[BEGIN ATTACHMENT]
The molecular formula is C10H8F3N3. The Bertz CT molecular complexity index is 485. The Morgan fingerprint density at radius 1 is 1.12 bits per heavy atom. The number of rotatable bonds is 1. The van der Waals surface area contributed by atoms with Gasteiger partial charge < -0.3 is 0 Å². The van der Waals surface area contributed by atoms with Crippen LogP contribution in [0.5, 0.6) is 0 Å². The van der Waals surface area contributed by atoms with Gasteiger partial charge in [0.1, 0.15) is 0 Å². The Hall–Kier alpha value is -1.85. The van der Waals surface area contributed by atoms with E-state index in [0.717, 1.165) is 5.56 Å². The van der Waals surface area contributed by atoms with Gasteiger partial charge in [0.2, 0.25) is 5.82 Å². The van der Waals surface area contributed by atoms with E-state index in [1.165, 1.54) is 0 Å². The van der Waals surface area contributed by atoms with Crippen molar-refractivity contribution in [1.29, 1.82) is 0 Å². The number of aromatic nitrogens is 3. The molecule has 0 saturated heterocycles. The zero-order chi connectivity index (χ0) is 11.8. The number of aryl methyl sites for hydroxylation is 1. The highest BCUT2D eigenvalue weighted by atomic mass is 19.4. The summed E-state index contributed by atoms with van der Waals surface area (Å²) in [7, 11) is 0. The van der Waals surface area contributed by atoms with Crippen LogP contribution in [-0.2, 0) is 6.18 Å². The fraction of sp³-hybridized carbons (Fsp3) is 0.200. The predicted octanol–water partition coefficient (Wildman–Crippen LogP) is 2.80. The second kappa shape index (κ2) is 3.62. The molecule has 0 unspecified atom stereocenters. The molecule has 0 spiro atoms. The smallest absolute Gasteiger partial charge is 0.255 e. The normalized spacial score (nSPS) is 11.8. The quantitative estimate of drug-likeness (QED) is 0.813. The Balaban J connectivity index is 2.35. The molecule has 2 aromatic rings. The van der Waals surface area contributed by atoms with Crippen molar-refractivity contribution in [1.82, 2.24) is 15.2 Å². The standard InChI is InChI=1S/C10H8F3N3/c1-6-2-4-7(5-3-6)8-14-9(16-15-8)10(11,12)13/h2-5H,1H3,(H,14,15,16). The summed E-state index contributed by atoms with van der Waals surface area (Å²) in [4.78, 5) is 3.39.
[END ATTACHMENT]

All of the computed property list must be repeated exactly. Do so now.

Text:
The molecular formula is C10H8F3N3. The Bertz CT molecular complexity index is 485. The Morgan fingerprint density at radius 1 is 1.12 bits per heavy atom. The number of rotatable bonds is 1. The van der Waals surface area contributed by atoms with Gasteiger partial charge < -0.3 is 0 Å². The van der Waals surface area contributed by atoms with Crippen LogP contribution in [0.5, 0.6) is 0 Å². The van der Waals surface area contributed by atoms with Gasteiger partial charge in [0.1, 0.15) is 0 Å². The Hall–Kier alpha value is -1.85. The van der Waals surface area contributed by atoms with E-state index in [0.717, 1.165) is 5.56 Å². The van der Waals surface area contributed by atoms with Gasteiger partial charge in [0.2, 0.25) is 5.82 Å². The van der Waals surface area contributed by atoms with E-state index in [1.165, 1.54) is 0 Å². The van der Waals surface area contributed by atoms with Crippen molar-refractivity contribution in [1.29, 1.82) is 0 Å². The number of aromatic nitrogens is 3. The molecule has 0 saturated heterocycles. The zero-order chi connectivity index (χ0) is 11.8. The number of aryl methyl sites for hydroxylation is 1. The highest BCUT2D eigenvalue weighted by atomic mass is 19.4. The summed E-state index contributed by atoms with van der Waals surface area (Å²) in [7, 11) is 0. The van der Waals surface area contributed by atoms with Crippen LogP contribution in [-0.2, 0) is 6.18 Å². The fraction of sp³-hybridized carbons (Fsp3) is 0.200. The predicted octanol–water partition coefficient (Wildman–Crippen LogP) is 2.80. The second kappa shape index (κ2) is 3.62. The molecule has 0 unspecified atom stereocenters. The molecule has 0 spiro atoms. The smallest absolute Gasteiger partial charge is 0.255 e. The normalized spacial score (nSPS) is 11.8. The quantitative estimate of drug-likeness (QED) is 0.813. The Balaban J connectivity index is 2.35. The molecule has 2 aromatic rings. The van der Waals surface area contributed by atoms with Crippen molar-refractivity contribution in [1.82, 2.24) is 15.2 Å². The standard InChI is InChI=1S/C10H8F3N3/c1-6-2-4-7(5-3-6)8-14-9(16-15-8)10(11,12)13/h2-5H,1H3,(H,14,15,16). The summed E-state index contributed by atoms with van der Waals surface area (Å²) in [4.78, 5) is 3.39.